“Although classes have resumed at USC, Olivia and Bella are not back at school,” a source tells PEOPLE. “They don’t plan to return to USC. Right now, they are just focused on getting through this ordeal.”
After their parents’ indictment and arrest for their alleged involvement in the scandal, the source says Olivia, 19, and Bella, 20, are more concerned with the well-being of their parents than their education.
“The girls are not talking about future plans. They are more focused on what’s next for their parents,” adds the source. “They are living in the moment and that’s all they can do right now. For them, this is all still a nightmare.”
Since the news broke, Olivia’s booming Instagram and YouTube blogging business has taken a hit. Last week, Sephora severed ties with the teen.
“She feels she has worked very hard to get different work deals and everything is just gone,” a source previously told PEOPLE. “She thought she knew what the future had in store for her, and it all just crumbled.”
Loughlin, 54, and her husband, fashion designer Mossimo Giannulli, 55, are among dozens charged in an alleged college admissions scam involving elite colleges and universities including Yale, Georgetown, the University of Southern California and Stanford.
The indictment alleges the couple “agreed to pay bribes totaling $500,000 in exchange for having their two daughters designated as recruits to the USC crew team — despite the fact that they did not participate in crew — thereby facilitating their admission to USC.” (Neither Olivia or Isabella are listed on the USC women’s rowing roster.)
Both Loughlin and Giannulli were both arrested last week on a felony charge of conspiracy to commit mail fraud and honest services mail fraud. They were released on $1 million bonds and have not entered pleas. Loughlin’s attorney has not returned PEOPLE’s requests for comment.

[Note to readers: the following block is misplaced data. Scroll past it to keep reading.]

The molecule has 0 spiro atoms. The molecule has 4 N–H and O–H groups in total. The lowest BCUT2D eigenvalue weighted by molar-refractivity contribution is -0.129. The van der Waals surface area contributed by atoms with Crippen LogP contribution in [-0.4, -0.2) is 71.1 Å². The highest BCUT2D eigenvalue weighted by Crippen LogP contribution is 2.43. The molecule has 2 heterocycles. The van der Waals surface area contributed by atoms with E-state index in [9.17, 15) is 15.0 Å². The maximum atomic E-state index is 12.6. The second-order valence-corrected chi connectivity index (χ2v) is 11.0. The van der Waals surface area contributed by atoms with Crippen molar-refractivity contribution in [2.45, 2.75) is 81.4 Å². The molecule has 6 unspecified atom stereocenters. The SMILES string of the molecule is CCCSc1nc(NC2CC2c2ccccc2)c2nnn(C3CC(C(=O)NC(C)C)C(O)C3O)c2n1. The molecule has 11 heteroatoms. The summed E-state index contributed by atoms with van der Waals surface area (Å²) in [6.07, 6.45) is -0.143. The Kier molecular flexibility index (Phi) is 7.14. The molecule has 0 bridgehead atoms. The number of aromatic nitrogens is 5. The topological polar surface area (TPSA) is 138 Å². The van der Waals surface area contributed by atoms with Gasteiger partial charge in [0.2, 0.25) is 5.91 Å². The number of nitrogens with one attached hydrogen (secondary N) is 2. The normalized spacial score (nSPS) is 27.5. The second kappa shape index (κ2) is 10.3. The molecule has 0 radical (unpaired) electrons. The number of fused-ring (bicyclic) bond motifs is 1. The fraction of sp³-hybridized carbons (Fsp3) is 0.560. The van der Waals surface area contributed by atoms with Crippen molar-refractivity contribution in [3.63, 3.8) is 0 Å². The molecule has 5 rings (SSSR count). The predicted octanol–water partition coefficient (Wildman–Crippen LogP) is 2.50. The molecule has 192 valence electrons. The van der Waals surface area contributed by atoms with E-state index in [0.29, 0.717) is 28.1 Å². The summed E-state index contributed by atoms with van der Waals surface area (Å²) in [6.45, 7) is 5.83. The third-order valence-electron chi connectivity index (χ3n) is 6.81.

A source recently told PEOPLE that some of the pair’s friends have been distancing themselves from the couple in light of the news.
“Lori and Mossimo are finding out quickly who their real friends are,” the insider said. “It’s not like they are the victims of a crime. They are the crime.”
“Many of their friends don’t want to be associated with them right now,” the source added. “Their friends are shocked at the allegations.”
The pair accounts for two of 50 people indicted as part of the alleged nationwide scheme, which broke last week when federal court records were unsealed in Boston. Other notable names include Desperate Housewives star Felicity Huffman and author Jane Buckingham.
According to a release from the U.S. Attorney’s Office in Massachusetts, the widespread effort was made by wealthy families to get their children into top colleges by falsifying SAT scores, lying about their athletic skills, and more. It’s unclear if the children were aware of any of these alleged crimes.
Some named in the court documents allegedly paid bribes of up to $6 million to get their children into elite colleges, including Yale, Stanford, Georgetown, the University of Southern California, UCLA, the University of San Diego, University of Texas and Wake Forest, according to federal prosecutors.